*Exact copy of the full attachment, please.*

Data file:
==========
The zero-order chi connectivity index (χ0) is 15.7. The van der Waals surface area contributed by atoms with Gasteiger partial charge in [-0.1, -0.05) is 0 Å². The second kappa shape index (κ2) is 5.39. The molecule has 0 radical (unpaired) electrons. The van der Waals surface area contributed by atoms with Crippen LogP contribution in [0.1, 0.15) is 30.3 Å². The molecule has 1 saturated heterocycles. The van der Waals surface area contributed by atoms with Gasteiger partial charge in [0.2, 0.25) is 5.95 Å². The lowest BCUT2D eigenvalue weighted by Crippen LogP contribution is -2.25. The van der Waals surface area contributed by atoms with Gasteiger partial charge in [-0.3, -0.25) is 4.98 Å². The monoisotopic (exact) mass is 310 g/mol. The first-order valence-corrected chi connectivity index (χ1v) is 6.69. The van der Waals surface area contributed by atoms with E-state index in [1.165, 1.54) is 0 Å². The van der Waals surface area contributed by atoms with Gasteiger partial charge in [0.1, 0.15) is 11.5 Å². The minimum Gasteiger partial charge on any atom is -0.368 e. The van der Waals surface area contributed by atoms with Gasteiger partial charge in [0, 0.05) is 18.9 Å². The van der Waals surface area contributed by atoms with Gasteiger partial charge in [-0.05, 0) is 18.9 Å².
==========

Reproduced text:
The zero-order chi connectivity index (χ0) is 15.7. The van der Waals surface area contributed by atoms with Gasteiger partial charge in [-0.1, -0.05) is 0 Å². The second kappa shape index (κ2) is 5.39. The molecule has 0 radical (unpaired) electrons. The van der Waals surface area contributed by atoms with Crippen LogP contribution in [0.1, 0.15) is 30.3 Å². The molecule has 1 saturated heterocycles. The van der Waals surface area contributed by atoms with Gasteiger partial charge in [0.2, 0.25) is 5.95 Å². The lowest BCUT2D eigenvalue weighted by Crippen LogP contribution is -2.25. The van der Waals surface area contributed by atoms with Gasteiger partial charge in [-0.3, -0.25) is 4.98 Å². The monoisotopic (exact) mass is 310 g/mol. The first-order valence-corrected chi connectivity index (χ1v) is 6.69. The van der Waals surface area contributed by atoms with E-state index in [1.165, 1.54) is 0 Å². The van der Waals surface area contributed by atoms with Gasteiger partial charge in [0.1, 0.15) is 11.5 Å². The minimum Gasteiger partial charge on any atom is -0.368 e. The van der Waals surface area contributed by atoms with Gasteiger partial charge in [0, 0.05) is 18.9 Å². The van der Waals surface area contributed by atoms with Gasteiger partial charge in [-0.05, 0) is 18.9 Å².